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The body mass index (BMI) as a public health tool to predict metabolic syndrome

Author(s): Julia Reyes-Reali | Santiago C. Sigrist-Flores | Adolfo René Méndez-Cruz | María Isabel Mendoza-Ramos | Miguel Murguía-Romero | Rafael Jiménez-Flores | Rafael Villalobos-Molina

Journal: Advances in Molecular Imaging
ISSN 2161-6728

Volume: 02;
Issue: 01;
Start page: 59;
Date: 2012;
Original page

Keywords: BMI | Metabolic Syndrome | Obesity | Public Health Tool

Objective: To analyze the body mass index (BMI) as an indicator of metabolic alterations, including the metabolic syndrome (MetS), at both individual level and public health level. Method: We recruited 3683 undergraduate students (17 - 24 years old) from México City identifying metabolic alterations, including the MetS, and comparing its prevalence by BMI ranges. We applied a sensitivity analysis to define BMI optimal cut-off point values. Results: We found 14.6% of MetS prevalence with a BMI average of 24.2%, and 34.5% of overweight prevalence (BMI ≥ 25). A BMI cut-off point value of 22.5 is suggested as an upper limit of a normal weight condition, only for public health purpose; while at individual level the BMI cut-off point of 25 was corroborated as the upper limit for a normal weight condition. A public health tool to estimate the MetS prevalence based on BMI percentages is proposed, and a study case is presented. Conclusion: BMI fails predicting at individual level both, healthy condition or metabolic alterations, when values are lower than 25. At population level, the BMI is a valuable public health tool to estimate MetS prevalence: based on the prevalence of MetS by BMI ranges of a sample of the population.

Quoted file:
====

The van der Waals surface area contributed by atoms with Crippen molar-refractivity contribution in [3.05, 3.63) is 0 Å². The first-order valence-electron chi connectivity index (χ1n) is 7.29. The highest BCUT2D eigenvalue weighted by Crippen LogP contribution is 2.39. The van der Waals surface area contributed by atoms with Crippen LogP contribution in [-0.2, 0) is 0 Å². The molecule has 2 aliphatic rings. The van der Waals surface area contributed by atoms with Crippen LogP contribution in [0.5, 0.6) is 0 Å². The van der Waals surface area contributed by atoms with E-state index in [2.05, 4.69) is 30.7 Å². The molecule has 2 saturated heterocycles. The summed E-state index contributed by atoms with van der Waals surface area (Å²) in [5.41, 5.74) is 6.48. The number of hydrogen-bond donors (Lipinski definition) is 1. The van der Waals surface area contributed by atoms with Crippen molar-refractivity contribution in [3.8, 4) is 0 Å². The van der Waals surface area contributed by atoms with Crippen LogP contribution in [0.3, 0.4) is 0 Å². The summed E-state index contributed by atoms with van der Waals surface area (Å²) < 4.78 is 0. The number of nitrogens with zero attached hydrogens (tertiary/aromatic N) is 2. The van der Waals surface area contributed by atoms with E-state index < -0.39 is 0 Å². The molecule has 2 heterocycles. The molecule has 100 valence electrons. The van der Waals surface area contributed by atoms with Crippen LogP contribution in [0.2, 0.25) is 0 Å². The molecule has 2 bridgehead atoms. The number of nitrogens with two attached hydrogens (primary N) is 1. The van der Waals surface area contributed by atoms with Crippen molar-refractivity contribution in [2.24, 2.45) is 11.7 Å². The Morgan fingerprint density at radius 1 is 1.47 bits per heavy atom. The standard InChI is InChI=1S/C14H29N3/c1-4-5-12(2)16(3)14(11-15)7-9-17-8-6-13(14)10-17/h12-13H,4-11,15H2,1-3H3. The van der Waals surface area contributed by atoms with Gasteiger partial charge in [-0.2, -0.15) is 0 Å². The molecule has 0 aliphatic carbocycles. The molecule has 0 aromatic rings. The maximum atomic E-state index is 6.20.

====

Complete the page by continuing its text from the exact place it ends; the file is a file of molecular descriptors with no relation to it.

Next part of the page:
Tango Jona
Tangokurs Rapperswil-Jona

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